Queensland Judgments


Authorised Reports & Unreported Judgments

Exit Distraction Free Reading Mode
  • Unreported Judgment

Attorney-General v Sibley


[2012] QSC 54












17 February 2012




17 February 2012


Fryberg J


Application is dismissed.


Criminal Law – Sentence – Sentencing orders – Orders and declarations relating to serious or violent offenders or dangerous sexual offenders – Dangerous sexual offender – Generally

Words and phrases – “serious danger to the community”

Dangerous Prisoners (Sexual Offenders) Act 2003 s 8(2)(a)


RA Ryan for the applicant

L Falcongreen the respondent


Crown Law for the plaintiff

Legal Aid for the respondent

HIS HONOUR:  This is an application by the Attorney-General, pursuant to section 8(2)(a) of the Dangerous Prisoners (Sexual Offenders) Act 2003 for an order that the respondent undergo examinations by two psychiatrists for the preparation of reports.


Section 8(2) operates only if the Court is satisfied as required under subsection (1) of that section.  Subsection (1) provides as follows:  "If the Court is satisfied that there are reasonable grounds for believing the prisoner is a serious danger to the community in the absence of a Division 3 order the Court must set a date for the hearing of the application."


The satisfaction that is referred to in subsection (2) is, therefore, satisfaction that there are reasonable grounds for believing the prisoner is a serious danger to the community in the absence of a Division 3 order.


Serious danger to the community is a term which is defined in the dictionary of the Act.  It is there defined with the illuminating words, "See section 13(1)."  That subsection uses the term "a serious danger to the community", and subsection (2) sets out when a prisoner is a serious danger to the community.  It provides, "A prisoner is a serious danger to the community, as mentioned in subsection (1) if there is an unacceptable risk that the prisoner will commit a serious sexual offence -

(a) if the prisoner is released from custody; or (b) if the prisoner is released from custody without a supervision order being made."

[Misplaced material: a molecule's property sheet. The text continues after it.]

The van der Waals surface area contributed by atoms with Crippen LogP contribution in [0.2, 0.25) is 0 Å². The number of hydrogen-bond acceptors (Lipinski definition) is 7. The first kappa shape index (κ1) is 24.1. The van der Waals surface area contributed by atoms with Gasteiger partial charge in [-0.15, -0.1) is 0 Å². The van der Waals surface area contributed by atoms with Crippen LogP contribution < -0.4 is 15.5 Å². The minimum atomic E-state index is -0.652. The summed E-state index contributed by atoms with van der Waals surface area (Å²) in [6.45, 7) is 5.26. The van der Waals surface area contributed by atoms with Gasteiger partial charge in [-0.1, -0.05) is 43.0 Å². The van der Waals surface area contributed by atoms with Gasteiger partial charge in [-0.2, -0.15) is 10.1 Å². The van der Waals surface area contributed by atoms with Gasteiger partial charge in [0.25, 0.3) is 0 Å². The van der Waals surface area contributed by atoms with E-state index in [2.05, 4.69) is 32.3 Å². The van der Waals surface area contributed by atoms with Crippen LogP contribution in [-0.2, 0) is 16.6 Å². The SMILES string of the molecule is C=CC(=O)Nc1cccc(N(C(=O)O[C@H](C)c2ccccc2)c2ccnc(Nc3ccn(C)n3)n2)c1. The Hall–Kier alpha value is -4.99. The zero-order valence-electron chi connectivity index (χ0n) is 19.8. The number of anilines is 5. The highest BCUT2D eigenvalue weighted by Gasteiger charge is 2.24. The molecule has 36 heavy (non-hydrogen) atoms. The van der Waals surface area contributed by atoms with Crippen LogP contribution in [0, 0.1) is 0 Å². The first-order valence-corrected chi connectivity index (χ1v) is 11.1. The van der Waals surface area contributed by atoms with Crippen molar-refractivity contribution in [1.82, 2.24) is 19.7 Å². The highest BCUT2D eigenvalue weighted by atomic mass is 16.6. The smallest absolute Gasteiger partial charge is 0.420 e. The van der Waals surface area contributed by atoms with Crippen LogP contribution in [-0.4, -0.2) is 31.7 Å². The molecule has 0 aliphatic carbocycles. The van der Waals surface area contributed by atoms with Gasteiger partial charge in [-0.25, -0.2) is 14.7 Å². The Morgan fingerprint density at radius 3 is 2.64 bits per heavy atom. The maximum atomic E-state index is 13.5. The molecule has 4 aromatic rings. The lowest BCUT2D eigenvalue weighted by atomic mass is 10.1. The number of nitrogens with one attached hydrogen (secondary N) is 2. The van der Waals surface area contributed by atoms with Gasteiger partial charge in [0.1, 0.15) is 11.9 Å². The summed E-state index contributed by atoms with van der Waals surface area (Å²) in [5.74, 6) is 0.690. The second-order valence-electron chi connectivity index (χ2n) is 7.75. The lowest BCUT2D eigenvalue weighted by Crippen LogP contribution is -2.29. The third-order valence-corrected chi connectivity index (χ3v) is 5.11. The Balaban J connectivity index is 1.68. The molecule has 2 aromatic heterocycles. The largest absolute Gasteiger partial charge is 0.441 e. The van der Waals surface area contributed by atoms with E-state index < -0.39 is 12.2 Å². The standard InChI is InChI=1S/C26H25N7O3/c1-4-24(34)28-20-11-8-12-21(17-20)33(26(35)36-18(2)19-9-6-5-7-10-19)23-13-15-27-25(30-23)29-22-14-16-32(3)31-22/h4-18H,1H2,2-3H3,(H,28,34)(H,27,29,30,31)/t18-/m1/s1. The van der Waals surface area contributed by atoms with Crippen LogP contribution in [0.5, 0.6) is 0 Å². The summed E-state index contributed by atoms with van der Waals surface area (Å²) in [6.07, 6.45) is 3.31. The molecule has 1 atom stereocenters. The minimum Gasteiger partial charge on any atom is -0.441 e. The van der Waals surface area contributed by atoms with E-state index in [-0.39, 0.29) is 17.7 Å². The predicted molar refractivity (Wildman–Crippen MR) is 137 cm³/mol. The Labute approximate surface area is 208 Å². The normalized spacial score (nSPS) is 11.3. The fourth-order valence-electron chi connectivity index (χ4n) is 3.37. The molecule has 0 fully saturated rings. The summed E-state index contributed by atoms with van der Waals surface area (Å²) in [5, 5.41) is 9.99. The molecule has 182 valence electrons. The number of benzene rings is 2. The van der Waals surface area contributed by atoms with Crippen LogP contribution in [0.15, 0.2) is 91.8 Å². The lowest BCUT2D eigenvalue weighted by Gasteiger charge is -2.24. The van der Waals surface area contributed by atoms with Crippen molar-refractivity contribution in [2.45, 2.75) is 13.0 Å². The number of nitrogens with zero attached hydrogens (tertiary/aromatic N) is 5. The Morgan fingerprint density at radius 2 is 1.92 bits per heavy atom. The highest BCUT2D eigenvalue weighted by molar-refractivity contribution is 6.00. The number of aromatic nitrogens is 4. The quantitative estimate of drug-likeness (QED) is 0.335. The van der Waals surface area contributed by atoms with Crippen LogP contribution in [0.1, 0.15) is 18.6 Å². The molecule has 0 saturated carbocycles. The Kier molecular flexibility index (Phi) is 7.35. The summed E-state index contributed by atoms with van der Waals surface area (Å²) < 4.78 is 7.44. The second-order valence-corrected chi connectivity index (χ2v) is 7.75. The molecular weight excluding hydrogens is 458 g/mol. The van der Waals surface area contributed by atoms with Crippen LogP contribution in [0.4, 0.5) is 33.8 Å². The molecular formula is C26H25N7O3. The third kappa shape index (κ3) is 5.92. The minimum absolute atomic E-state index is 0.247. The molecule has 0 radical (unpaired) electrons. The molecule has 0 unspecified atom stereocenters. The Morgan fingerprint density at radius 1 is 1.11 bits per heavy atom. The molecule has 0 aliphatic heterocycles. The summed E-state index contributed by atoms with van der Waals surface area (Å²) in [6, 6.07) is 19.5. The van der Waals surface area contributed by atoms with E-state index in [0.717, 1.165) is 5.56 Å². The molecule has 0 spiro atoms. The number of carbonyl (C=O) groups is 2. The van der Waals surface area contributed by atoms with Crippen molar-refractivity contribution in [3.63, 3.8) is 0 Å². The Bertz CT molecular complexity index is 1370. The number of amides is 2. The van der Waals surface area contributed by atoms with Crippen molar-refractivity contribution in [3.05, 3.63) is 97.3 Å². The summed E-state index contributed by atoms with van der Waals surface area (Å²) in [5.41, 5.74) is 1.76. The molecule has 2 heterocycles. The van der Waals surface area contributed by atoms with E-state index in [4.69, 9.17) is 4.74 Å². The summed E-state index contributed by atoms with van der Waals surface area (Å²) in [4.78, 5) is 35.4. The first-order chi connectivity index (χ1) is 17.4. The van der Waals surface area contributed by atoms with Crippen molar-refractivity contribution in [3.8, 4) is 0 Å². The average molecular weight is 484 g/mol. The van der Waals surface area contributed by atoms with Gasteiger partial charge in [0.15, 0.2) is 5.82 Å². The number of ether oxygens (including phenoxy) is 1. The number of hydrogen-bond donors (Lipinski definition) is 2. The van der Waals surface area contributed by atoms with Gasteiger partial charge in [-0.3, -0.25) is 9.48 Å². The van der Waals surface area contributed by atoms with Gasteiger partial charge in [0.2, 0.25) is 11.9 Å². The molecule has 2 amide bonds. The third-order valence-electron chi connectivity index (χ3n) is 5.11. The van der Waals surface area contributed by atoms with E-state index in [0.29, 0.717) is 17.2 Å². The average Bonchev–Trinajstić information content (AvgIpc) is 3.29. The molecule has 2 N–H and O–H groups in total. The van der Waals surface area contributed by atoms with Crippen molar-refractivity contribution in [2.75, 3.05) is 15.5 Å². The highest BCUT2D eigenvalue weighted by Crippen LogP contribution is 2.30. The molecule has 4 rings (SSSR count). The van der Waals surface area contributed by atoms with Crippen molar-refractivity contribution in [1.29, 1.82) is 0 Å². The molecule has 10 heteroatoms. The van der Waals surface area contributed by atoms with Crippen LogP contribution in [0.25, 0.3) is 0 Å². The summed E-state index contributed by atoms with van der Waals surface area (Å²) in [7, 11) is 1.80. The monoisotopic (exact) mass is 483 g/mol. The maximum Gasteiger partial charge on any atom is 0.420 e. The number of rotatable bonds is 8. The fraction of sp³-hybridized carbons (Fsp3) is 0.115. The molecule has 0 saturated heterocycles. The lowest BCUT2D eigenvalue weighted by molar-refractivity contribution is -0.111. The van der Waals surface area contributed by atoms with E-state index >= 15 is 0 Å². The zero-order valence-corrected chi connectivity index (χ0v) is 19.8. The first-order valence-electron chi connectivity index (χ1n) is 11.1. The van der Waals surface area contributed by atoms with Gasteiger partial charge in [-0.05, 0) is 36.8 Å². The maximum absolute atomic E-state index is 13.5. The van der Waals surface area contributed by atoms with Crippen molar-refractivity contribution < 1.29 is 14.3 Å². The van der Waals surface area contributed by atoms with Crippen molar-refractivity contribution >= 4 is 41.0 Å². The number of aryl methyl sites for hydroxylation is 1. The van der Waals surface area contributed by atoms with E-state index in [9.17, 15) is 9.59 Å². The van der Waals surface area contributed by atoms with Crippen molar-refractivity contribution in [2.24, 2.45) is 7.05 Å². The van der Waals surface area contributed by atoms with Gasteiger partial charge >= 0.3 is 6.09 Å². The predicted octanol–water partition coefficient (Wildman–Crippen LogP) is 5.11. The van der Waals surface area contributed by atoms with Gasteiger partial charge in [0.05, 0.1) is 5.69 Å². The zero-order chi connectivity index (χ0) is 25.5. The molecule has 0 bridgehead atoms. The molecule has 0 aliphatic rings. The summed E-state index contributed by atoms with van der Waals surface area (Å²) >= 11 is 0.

A serious sexual offence is defined in the dictionary to mean an offence of a sexual nature involving violence or against children.


In the present case it is only an offence against children that is relied on by the applicant.


The respondent is a prisoner.  He was convicted in 2004 of a series of offences, some involving unlawful carnal knowledge of children under 16 (there were four girls involved) and others being nonsexual offences of violence.


The offences of violence seem to have been regarded seriously by the sentencing Judge.  He imposed a head sentence of nine years imprisonment.  He had regard to the fact that there were four separate complainants and that the offences of violence were quite serious offences of violence.


As regards the sexual offences his Honour, as the applicant put it in his outline, "properly recognised that the offences ought to be seen in the context of the community on Palm Island where the offences were committed."


His Honour described Palm Island as a highly dysfunctional community with grave social problems, such that the respondent may well, as a product of that community, be affected by those problems.


His Honour set a parole eligibility date after three years and six months.  That means that the applicant would have become eligible for parole at the end of 2007 approximately.  He was not granted parole and, in fact, has made a number of applications for parole, always unsuccessfully.  The usual reason for failing to get parole seems to have been the absence of any proper place for him to reside and some difficulty with his work relationships.  It was not alleged that the Board perceived a risk of his reoffending.